Sanchez strikes can't mask supporter apathy
Arsenal 2 Sunderland 0
It is barely about the actual managerial record of Arsene Wenger any more.
Fans of just about any club could by now probably recite the various Wenger statistics that are quoted endlessly back and forth. No Premier League title since 2004 but 20 consecutive top-four finishes.
Not past the last 16 of the Champions League in recent memory but six FA Cup wins. The same old defensive fragilities at key moments but some of the most scintillating team goals of the season. Maddening near-misses in the transfer market but a new stadium and bank balance that is the envy of most rivals. On and on it goes. A nuance here. A selective stat there, all depending on what sociologists might call your 'confirmation bias'.
A persuasive case can be selectively constructed on both sides of the Wenger In/Out debate but what cannot be disputed is the apathy that now surrounds the club. The official attendance for last night's win against Sunderland was 59,510 but that was based only on tickets sold. The numbers of people present was perhaps 15,000 fewer. It was a culmination of a decade of unerringly similar seasons of highs, lows and almost identical outcomes.
Those silent swathes of empty seats were actually a far more damning reflection of the current mood than any noisy minority protests. And the accompanying question that will most exercise the club's directors is whether Wenger can ever truly reinvigorate the fans and generate a belief that it can again be different?
They may remember how supporters were even booing last season, at half-time of a costly defeat against Swansea when they were still bookmakers' favourites to win the league, and wonder if anyone can succeed in this environment?
It was not as if Arsenal had nothing to play for here or are in poor recent form. Six wins in seven league games has given them outside hope of a top-four finish but, while that feat would be celebrated elsewhere among the top six, it now holds little allure for Arsenal fans.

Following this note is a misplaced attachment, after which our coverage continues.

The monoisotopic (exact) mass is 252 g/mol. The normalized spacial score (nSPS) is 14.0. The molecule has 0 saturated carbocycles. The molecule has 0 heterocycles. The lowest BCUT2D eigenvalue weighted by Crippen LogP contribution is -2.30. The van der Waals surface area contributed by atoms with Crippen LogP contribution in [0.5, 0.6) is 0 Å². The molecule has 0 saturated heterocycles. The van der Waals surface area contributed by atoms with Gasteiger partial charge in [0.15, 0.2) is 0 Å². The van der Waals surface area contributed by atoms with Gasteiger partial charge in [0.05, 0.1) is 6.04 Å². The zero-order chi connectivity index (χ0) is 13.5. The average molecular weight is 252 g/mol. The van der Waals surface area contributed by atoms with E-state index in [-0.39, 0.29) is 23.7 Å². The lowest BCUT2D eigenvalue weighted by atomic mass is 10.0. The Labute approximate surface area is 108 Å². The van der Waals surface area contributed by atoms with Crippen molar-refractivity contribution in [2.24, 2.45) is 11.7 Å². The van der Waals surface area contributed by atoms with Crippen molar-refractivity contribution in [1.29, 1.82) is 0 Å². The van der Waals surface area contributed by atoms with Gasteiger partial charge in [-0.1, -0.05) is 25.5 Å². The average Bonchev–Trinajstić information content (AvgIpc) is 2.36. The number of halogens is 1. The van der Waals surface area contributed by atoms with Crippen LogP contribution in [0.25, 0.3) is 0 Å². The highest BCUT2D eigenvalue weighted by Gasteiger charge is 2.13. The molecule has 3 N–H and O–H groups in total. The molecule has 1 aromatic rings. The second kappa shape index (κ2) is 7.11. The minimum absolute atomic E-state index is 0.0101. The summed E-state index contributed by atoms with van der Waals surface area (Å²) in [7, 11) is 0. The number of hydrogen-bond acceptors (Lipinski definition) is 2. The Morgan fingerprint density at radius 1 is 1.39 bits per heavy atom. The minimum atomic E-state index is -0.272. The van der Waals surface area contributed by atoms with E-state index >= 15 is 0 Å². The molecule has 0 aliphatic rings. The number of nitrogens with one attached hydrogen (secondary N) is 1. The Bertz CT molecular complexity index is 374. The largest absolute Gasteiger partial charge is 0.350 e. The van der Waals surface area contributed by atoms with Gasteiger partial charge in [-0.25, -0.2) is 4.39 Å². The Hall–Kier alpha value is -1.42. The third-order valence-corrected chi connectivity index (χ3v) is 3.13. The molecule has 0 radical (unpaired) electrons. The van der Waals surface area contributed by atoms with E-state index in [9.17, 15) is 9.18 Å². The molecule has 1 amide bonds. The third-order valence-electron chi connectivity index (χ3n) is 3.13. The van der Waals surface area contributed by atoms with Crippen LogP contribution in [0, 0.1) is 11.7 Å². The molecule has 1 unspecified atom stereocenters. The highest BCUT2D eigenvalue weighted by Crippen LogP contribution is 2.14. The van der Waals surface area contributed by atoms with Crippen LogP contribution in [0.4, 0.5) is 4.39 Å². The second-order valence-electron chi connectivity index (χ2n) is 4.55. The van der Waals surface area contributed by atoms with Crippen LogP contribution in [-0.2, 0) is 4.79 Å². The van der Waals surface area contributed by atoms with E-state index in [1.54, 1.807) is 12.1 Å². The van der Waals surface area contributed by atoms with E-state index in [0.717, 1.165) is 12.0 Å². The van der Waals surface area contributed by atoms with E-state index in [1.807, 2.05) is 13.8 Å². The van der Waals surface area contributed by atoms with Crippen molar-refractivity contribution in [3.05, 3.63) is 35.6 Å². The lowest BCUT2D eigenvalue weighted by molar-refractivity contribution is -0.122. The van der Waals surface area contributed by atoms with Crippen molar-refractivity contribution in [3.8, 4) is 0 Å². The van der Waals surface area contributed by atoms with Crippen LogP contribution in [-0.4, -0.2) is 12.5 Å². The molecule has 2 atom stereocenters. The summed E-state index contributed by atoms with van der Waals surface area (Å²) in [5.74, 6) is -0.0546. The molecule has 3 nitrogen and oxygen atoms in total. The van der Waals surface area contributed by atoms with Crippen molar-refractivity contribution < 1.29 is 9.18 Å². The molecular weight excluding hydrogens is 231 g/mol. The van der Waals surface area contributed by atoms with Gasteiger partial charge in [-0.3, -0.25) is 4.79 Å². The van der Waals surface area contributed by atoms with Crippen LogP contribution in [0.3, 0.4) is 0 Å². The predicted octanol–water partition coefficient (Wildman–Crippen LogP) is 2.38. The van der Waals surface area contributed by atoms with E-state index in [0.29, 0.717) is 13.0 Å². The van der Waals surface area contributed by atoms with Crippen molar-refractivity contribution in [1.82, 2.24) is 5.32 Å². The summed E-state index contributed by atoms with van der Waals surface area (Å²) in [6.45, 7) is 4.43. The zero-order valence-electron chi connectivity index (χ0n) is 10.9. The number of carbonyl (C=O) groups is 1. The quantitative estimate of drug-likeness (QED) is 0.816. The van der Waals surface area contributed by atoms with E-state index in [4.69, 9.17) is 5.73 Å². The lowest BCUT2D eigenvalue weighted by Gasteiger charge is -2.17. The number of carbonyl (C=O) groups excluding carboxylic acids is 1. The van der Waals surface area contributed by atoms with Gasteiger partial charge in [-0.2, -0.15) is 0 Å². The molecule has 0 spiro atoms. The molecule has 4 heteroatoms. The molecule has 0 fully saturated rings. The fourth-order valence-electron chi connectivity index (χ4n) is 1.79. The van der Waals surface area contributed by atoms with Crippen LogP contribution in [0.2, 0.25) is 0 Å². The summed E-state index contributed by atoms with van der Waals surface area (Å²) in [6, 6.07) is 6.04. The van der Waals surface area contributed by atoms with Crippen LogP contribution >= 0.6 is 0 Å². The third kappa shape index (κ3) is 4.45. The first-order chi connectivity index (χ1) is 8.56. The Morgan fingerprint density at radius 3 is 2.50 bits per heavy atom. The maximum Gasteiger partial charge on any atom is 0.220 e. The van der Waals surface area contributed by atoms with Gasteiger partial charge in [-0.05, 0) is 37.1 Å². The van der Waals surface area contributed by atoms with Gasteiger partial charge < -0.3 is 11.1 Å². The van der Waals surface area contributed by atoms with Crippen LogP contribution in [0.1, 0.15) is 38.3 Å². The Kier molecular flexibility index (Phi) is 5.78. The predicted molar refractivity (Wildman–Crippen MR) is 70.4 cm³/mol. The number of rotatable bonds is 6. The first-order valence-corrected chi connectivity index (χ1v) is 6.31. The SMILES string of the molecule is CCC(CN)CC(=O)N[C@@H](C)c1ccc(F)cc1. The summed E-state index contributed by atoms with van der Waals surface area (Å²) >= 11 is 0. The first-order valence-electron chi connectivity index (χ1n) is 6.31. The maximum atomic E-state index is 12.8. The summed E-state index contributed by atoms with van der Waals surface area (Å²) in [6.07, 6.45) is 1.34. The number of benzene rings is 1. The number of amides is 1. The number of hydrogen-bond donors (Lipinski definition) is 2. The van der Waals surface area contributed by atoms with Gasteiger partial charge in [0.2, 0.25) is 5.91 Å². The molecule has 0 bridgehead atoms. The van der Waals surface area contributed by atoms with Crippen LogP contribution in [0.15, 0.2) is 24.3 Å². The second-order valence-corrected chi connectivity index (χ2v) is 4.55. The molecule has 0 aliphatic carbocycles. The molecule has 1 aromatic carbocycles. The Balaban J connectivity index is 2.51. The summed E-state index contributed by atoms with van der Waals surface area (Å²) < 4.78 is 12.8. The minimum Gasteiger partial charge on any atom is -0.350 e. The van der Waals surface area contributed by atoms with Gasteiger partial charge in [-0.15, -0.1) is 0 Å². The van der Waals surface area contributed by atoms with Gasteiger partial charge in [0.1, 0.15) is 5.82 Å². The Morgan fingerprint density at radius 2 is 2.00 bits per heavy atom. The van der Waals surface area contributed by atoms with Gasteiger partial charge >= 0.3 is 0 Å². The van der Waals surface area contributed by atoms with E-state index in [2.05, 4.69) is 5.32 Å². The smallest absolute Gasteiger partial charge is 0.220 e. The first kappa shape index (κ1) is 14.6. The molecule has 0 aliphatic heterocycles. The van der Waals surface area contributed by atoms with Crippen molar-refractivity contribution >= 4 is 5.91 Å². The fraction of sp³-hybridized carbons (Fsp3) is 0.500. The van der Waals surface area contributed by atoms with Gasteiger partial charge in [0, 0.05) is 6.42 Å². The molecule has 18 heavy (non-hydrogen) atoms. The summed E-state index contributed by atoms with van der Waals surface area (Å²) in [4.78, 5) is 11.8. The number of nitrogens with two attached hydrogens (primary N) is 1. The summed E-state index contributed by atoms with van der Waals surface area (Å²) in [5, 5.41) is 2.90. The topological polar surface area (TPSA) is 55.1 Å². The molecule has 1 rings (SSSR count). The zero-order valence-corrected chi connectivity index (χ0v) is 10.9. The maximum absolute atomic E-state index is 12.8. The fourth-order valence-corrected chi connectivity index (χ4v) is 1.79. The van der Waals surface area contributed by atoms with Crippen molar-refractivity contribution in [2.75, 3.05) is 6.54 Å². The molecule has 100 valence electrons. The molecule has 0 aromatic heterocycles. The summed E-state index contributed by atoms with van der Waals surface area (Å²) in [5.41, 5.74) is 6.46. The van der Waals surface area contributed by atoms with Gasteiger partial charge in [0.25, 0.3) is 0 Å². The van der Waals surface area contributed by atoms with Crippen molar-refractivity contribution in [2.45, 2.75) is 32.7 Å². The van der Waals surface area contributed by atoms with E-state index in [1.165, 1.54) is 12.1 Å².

They have seen how the last two Premier League winners have benefited domestically from playing outside Europe's elite and they ask a simple question: why quality for a competition we are highly unlikely to win?
It is why they would largely have been unimpressed by Wenger's complaint of an inbalance of effort this season among Premier League clubs. Yes, he did qualify that by saying Arsenal were above all a victim of their own inconsistencies but the wider counter was surely his team's own away performances against West Bromwich Albion, Crystal Palace and Liverpool.
Arsenal themselves looked on the beach then, even at a time when it was closer to the ski season than summer. The simple truth is that Wenger can only now reinvigorate most Arsenal fans by competing seriously to win either the Premier League or Champions League.
It is a huge ask but all the indications are that he wants still to fight on and believes absolutely in his abilities to reinvent the club. If there was some secret decision to part company, and Sunday against Everton was indeed to be the last home game of his 21-year tenure, these is now no logical reason for that not to be made public.
Wenger's future will most likely now hinge on some difficult talks after the FA Cup final about the structures and staffing around him but his planning for next season is already underway. Sead Kolasinac will arrive from Schalke at left-back but the key decisions will surround Mesut Ozil and Alexis Sanchez. The settled wisdom for most of the season was that they would be offered parity on new contracts but, even allowing for his tendency to sulk, Sanchez has underlined emphatically over this past month how he is the more valuable asset as he did last night with goals to finally break down a resilient Sunderland.
He remains the best hope around which Wenger might just build a brighter future. And, for all the frustrations this season, he also remains the biggest reason to again fill the seats. (© Daily Telegraph, London)